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Nicholas Pocock: The Battle of Copenhagen


The French Revolutionary Wars continued in 1801 with the French bringing the war against the Second Coalition to a close.

By 9 February, the Austrians had signed the Treaty of Lunéville, ending the war on the continent. The war against the United Kingdom continued (with Neapolitan harbours closed to her by the Treaty of Florence, signed on 28 March), and the Turks invaded Egypt in March, losing to Kleber at Heliopolis. The exhausted French force in Egypt, however, surrendered in August.

The naval war also continued, with the United Kingdom maintaining a blockade of France by sea. Non-combatants Russia, Prussia, Denmark, and Sweden joined to protect neutral shipping from British attacks, but were unsuccessful. British Admiral Horatio Nelson defied orders and attacked the Danish fleet in harbor at the Battle of Copenhagen, destroying much of the fleet of one of France's more steady allies during the period. An armistice prevented him from continuing into the Baltic Sea to attack the Russian fleet at Reval (Tallinn). Meanwhile off Gibraltar, the outnumbered French squadron under Linois rebuffed a first British attack under Saumarez in the first battle of Algeciras, capturing a line-of-battle ship. In the second battle of Algeciras, four days later, the British captured a French ship and sank two others, killing around 2000 French for the loss of 12 British.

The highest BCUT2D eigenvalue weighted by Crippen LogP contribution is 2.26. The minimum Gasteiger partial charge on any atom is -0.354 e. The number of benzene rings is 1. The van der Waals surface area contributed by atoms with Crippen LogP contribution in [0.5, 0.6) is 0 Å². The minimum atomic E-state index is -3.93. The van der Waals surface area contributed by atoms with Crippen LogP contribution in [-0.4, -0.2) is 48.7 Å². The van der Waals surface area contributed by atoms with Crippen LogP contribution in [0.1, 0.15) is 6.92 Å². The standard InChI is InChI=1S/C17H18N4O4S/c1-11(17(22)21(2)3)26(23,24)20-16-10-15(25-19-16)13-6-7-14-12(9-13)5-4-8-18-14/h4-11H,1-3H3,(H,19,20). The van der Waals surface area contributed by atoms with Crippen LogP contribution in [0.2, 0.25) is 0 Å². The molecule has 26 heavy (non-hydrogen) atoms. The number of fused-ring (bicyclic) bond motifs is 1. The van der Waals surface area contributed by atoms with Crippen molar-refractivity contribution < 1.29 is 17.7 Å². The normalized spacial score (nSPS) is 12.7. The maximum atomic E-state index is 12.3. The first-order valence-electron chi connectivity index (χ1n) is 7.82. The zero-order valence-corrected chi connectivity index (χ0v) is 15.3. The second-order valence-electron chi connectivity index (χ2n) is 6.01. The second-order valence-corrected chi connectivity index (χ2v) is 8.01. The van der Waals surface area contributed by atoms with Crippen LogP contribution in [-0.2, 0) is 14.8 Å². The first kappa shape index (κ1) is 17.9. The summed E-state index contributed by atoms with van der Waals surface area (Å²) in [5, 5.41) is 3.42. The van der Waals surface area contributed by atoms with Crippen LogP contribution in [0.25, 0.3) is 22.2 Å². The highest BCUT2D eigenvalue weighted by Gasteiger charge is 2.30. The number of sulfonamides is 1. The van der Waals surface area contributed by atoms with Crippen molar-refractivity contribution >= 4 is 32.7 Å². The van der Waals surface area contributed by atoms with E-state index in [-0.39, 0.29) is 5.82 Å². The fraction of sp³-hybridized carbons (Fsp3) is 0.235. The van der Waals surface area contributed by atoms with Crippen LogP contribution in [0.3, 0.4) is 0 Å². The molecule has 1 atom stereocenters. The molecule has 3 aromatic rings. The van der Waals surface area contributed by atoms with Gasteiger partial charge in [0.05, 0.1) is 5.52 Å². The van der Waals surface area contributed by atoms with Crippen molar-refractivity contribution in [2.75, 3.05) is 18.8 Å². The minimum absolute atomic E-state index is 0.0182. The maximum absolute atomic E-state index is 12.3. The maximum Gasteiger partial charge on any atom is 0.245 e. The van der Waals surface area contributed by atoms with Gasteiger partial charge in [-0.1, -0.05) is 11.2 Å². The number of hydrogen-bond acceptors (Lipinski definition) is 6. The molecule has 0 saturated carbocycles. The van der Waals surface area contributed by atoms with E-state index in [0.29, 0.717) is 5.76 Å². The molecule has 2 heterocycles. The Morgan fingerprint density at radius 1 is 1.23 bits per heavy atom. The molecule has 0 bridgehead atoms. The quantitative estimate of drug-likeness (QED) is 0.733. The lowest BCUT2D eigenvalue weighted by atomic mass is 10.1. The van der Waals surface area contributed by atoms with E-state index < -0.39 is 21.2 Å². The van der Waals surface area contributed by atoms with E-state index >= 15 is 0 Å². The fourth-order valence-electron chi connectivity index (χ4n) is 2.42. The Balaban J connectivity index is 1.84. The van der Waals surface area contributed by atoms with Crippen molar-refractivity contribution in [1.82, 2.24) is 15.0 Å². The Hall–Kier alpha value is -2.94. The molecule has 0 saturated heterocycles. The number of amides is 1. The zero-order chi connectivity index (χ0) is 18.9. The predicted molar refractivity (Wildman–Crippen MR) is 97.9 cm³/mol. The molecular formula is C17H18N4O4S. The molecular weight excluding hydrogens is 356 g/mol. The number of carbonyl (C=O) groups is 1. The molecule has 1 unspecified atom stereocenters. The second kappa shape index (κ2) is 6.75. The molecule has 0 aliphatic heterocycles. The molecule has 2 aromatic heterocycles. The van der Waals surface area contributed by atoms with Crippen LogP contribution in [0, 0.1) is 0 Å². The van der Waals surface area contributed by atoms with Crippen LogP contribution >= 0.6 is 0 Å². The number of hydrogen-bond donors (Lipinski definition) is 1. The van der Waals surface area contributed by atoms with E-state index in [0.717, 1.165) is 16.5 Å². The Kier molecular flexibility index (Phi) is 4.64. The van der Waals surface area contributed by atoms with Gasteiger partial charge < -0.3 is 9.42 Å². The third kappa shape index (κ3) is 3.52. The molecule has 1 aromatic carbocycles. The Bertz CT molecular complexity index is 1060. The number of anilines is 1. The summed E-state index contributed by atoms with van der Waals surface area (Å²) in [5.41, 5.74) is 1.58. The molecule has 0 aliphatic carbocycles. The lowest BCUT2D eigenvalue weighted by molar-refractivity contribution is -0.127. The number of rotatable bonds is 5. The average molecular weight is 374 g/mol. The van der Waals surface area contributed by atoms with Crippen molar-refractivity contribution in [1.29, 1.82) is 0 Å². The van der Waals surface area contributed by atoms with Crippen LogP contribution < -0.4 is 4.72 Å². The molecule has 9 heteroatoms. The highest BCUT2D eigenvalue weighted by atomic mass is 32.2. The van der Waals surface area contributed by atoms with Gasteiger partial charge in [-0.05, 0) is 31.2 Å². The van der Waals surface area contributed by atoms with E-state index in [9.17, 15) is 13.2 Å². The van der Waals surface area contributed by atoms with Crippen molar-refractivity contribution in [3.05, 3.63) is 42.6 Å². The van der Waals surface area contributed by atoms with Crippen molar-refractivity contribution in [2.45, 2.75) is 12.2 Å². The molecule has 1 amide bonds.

See also[edit | edit source]

Preceded by
1800
French Revolutionary Wars
1801
Succeeded by
Treaty of Amiens

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